sions to which it could apply, nor could it apply without further legislation to the act of June 20, 1878; which further legislation was supplied by the act of March 3, 1881, (1 Supp. Rev. St. 602.) The question then is, can this indictment, found at the October term of this court in 1882, be sustained under the allegations in the indict· ment; section 4786 of the Revised Statutes; in the title pertaining to pensions, having been repealed by act of June 20, 1878? The district attorney contends that it can, under section 1 of the act of June 20, 1878, which provides that "it shall be unlawful for any attorney, agent, or other person to demand or receive for his services in a pension case a greater sum than ten dollitrs;" and under the act of March 3, 1881, which makes section 5485 of the Revised Statutes apply and extend to the act of the twentieth of June, 1878. But the difficulty is, that the indictment alleges that "under the laws of the United States, and the provisions contained in the Revised Statutes of the said United States in the title pertaining to pensions, no greater fee than ten dollars" could 181 wfully be received by said Richard J. P. Goodwin for his services, and the act of June 20, 1878, does not answer this allegation of the indictment. It is neither in the Revised Statutes nor iu the title pertaining to pensions. It is a pretty decisive answer to the position to say that the grand jury in this indictment have eharged the respondent with violating the law of the United States as eontained in the title "Pensions" in the Revised Statutes, and not otherwise. . Again, it is argued that the act of June 20,1878, may be regarded Re one of the provisions of the title "Pensions" because it relates to pensions, and it was so held in U. S. v: Jessup, 15 FED. REP. 79Wlind in U. S. v. Dowdell, 8 FED. REP. 881; while the contrary opinion was held in U. S. v. Mason, 8 FED. REP. 412; U. S. v. Hewitt, 11 FED. REP. 243; and U. S. v. Jenson, 15 FED. REP. 138. The weight of authority and argument, it seems to me, is against such contention or construction of the law. '1'he actof June 20, 1878, is neither in the title "Pensions" nor in the Revised Statutes. Again, it is maintained that the offense charged in this indictment is, as alleged, against the laws of the United States, if not against the provisions contained in the Revised Statutes in the titlepertainjng to pensions, and that the words "and in the provisions contained in the Revised Statutes of said United States, in the title pertaining to pensions," may be rejected as surplusage. But that cannot well be. These last words proposed to be rejected limit the extent of the expression "laws of the United States" to the laws of the United States eontained in the Revised Stattltes, in the provisions in the title "Pensions," and point out particularly the law on which this indictment was found by the grand jury. It is never necessary to set forth matters of law in a criminal proeeeding. U. S. v. Rhodes, 1 Abb. (U. S.) 28. But if the indictIneni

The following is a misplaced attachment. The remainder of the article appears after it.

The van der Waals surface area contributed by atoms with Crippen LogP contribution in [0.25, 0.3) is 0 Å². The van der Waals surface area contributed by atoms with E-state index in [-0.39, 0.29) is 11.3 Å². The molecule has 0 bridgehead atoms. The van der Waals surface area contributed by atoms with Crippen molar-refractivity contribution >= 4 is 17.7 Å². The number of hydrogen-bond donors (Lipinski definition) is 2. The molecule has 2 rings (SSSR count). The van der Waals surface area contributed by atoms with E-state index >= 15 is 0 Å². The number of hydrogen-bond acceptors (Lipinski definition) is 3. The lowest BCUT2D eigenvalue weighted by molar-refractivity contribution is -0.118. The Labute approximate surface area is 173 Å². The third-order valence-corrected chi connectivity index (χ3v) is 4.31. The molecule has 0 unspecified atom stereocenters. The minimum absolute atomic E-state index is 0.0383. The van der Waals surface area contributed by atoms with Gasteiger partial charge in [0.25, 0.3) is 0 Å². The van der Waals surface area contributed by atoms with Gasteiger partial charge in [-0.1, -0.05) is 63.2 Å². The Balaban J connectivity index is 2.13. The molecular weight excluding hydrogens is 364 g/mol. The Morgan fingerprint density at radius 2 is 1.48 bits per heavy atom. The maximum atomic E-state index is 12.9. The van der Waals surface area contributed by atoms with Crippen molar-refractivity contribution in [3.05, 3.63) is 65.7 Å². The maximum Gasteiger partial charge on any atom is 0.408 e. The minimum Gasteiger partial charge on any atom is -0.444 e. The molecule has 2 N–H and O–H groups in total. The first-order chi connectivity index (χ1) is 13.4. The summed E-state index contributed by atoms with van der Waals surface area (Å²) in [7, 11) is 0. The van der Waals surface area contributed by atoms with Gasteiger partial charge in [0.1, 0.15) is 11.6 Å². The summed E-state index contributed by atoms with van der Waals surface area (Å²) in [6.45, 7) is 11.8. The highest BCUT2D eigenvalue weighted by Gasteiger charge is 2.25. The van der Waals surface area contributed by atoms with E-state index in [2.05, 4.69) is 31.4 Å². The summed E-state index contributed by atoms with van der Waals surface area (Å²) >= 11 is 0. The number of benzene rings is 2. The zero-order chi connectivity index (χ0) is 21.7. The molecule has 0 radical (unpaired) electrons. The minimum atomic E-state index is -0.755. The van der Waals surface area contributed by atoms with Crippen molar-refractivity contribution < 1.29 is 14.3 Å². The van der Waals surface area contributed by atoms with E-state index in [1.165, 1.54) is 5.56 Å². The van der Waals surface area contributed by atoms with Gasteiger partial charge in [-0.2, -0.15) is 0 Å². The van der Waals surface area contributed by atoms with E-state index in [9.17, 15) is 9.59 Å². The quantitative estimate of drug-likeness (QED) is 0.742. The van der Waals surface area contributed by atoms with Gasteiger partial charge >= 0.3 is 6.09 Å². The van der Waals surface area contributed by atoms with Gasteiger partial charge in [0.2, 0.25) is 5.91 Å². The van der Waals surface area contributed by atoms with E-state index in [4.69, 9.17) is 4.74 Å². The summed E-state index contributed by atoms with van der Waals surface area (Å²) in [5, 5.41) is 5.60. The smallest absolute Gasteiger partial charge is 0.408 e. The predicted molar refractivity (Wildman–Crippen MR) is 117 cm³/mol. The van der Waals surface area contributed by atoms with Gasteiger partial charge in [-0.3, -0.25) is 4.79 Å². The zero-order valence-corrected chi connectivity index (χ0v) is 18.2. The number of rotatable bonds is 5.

set out the offense with greater particularity than is required, the proof must correspond with the averment; nothing connected with the of· fense is regarded as surplusage. U. S. v. Brown, 8 McLean, 233. And it must be that if the law supposed to govern the offense be set out in the indictment, and the grand jury present it to the court as their finding, it cannot be rejected, if erroneous, because it was the ground of. their action. In Butler v. State, 3 McCord, 383, it was held that an indictment need not recite the statute on which it is founded; but if an indict· ment professes to do so, a material variance will be fatal; 01', if the statute does not support the ver,lict, it must fail. If there had been no allegations in the indictment as to the law, the indictment might have been sllstained; but as these allegations make it quite evident that the finding of the grand jury was upon a law which had been repealed, I think that judgment must be arrested. The act of June 20,1878, is a penal statute, and mUElt be construed strictly, and it cannot be held to be a part of the Revised Statutes, title "Pensions," so as to found the judgment in this case upon it.